WAITING IN THE WINGS
by Noel Coward
Jericho Arts Centre
604 224 8007, ext. 2
In addition to his sparkling comedies of English manners, Noel Coward was known for his devotion to theatrical charities, like the home for aged, indigent actresses featured in his 1960 play Waiting in the Wings. Local actor/director Anna Hagan has been in the forefront of a similar venture in Vancouver. PAL, the subsidized housing project for senior members of the performing arts community, is set to open in Coal Harbour this summer.
With Hagan at the helm and a corps of nine delightful actresses of a certain age at the centre of an 18-person ensemble, United Players deliver an altogether charming production of Coward’s love letter to the theatre.
We’re in the sitting room of The Wings (warmly designed by Debbie Abrami), where the actresses gather to share tales of their former glories, exchange catty remarks about the competition (like that opera singer “with the vast bust”), and commiserate with gallows humour about their present situation: “we all have one foot in the grave, anyhow.”
May (Barbara Wallace) and Lotta (Nancy Bell), rivals who fought over a husband thirty years ago, haven’t spoken since. But in the face of the real problems of growing old they overcome their differences in a lovely scene.
There’s also feisty Bonita (Anne Marsh), cutting Cora (Hilary Parizat), who has many of the play’s funniest lines, the hilariously pessimistic Irishwoman Deirdre (Bernie Greening), and Sarita (Royane McFarlane), who is “a bit round the bend.” Her dementia is sometimes funny, sometimes dangerous—she almost burns the place down—and very touching in the scene where she’s taken off to a nursing home and says goodbye to her friends. All these women turn in fine performances.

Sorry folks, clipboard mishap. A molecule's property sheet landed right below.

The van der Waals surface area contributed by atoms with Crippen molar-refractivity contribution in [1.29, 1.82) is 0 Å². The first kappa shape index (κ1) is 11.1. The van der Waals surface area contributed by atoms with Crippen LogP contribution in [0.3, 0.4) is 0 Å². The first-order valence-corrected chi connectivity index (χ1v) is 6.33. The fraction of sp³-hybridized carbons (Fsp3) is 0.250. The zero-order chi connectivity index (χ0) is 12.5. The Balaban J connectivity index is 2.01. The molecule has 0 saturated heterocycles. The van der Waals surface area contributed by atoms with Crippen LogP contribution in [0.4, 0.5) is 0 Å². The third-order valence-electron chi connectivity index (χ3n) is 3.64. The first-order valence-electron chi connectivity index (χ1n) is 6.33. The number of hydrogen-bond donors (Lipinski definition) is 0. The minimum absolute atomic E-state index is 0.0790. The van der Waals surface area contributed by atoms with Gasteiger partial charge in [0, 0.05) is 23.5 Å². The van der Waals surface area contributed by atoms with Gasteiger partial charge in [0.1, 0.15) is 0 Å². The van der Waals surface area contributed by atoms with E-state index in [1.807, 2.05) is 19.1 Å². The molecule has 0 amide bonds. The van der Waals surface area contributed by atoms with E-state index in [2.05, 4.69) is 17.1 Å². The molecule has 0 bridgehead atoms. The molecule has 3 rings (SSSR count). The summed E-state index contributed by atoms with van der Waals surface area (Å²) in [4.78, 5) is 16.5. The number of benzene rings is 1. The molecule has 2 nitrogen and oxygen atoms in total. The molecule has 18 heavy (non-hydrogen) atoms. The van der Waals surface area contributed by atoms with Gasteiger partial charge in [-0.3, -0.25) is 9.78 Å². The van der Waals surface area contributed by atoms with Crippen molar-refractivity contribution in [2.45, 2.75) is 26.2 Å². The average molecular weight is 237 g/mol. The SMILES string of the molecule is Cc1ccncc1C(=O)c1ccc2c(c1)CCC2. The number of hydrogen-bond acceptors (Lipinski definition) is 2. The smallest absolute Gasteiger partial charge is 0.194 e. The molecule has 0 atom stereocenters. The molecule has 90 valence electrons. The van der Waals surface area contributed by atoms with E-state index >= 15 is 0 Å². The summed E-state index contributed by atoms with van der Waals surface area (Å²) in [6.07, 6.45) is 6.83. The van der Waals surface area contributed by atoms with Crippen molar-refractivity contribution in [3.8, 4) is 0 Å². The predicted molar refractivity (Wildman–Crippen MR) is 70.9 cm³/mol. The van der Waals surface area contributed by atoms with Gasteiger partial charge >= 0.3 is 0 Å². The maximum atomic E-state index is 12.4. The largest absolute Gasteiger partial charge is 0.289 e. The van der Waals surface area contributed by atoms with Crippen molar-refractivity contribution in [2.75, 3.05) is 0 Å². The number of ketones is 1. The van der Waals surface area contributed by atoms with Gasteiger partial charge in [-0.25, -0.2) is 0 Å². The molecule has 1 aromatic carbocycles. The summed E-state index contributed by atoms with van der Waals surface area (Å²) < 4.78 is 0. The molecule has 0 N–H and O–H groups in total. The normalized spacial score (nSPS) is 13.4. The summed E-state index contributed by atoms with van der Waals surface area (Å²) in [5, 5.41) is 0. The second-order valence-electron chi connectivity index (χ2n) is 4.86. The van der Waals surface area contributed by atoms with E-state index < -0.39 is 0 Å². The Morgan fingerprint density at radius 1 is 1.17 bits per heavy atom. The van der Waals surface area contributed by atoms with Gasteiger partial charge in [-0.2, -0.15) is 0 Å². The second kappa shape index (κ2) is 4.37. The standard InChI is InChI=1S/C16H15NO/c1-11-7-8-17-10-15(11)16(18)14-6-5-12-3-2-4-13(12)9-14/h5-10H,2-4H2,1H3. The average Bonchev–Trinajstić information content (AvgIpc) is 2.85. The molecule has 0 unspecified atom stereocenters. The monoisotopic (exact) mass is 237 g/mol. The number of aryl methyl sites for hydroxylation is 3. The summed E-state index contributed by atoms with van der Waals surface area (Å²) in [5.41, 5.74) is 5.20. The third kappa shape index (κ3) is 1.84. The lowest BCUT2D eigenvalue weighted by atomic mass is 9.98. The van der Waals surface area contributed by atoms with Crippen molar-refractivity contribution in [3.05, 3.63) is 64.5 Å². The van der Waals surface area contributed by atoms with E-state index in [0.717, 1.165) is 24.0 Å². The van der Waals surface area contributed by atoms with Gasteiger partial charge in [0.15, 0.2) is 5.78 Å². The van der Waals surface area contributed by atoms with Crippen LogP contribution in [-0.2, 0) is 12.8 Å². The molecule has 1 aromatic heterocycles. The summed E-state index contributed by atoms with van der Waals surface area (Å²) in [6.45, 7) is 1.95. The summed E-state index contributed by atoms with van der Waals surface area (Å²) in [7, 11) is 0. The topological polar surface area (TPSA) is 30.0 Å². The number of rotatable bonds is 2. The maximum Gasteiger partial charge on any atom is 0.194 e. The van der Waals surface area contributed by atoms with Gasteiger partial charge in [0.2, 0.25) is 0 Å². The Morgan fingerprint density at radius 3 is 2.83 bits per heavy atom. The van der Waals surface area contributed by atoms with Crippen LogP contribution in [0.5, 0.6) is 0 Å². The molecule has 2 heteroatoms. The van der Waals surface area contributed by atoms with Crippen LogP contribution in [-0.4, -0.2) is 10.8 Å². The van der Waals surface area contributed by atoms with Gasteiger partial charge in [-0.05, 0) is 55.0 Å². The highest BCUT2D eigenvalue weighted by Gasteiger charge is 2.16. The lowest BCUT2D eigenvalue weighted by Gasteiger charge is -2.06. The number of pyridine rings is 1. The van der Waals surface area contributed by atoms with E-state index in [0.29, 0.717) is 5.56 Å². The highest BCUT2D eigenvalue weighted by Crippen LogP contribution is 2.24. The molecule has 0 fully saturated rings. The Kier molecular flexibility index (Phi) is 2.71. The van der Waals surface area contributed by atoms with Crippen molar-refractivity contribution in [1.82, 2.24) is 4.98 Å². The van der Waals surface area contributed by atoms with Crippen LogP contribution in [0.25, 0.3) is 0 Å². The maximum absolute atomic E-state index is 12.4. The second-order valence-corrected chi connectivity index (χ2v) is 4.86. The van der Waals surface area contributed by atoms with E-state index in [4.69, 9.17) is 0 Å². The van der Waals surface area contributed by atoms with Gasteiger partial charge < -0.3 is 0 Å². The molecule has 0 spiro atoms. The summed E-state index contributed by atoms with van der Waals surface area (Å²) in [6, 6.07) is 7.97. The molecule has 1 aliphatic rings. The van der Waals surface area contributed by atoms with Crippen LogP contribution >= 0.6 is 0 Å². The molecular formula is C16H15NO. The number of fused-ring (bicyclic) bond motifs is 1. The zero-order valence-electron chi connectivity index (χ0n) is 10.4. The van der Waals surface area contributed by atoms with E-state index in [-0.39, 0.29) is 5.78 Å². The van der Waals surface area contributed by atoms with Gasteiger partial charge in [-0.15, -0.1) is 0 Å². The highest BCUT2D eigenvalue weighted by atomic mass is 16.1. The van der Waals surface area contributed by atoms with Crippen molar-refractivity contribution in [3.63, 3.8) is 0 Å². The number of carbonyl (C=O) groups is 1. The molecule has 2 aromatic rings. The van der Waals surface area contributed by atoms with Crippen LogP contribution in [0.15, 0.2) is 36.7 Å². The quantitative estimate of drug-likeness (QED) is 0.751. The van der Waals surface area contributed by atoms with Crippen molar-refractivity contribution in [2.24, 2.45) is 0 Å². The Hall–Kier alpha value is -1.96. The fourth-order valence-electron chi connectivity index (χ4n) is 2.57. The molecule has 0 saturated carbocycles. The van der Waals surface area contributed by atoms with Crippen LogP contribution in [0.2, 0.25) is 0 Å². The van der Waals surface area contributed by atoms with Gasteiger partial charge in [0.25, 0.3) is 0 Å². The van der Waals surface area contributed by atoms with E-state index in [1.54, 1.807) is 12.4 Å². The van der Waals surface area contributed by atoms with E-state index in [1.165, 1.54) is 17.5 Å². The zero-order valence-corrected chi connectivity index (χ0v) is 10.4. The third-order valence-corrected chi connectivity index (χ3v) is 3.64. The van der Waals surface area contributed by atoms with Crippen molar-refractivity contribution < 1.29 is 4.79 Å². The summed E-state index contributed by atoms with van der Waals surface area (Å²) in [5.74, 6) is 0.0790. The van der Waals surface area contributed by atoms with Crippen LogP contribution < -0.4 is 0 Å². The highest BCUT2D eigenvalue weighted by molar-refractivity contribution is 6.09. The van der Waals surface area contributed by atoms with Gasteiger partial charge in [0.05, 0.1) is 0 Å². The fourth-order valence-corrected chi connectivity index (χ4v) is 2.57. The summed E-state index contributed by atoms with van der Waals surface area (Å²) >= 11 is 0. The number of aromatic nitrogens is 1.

Coward takes pains to remind us that aging and having to rely on charity is not all fun and games. “I hate every minute of every day,” says May. “Every meal chokes me with humiliation.”
But for the most part the women endure their twilight years with grace and good humour. Despite some grumbling, everyone is fundamentally good-natured, from the sweet old gentleman (Anthony Dodd) who loyally visits the ancient starlet he’s always worshipped, to the matron (Nina Shoroplova) and her assistant (Rob Duncan) who run the place, and the young journalist (Christina Patterson in a nice performance), who looks for a while like the villainess.
Waiting in the Wings is far from Coward at his wittiest. The play is a few scenes too long, deteriorating into something of a lame musical revue at the end (despite the fine piano of Toby Dent). But it’s an apt and charming reminder of a couple of truths: growing old isn’t for sissies, and there’s no business like show business.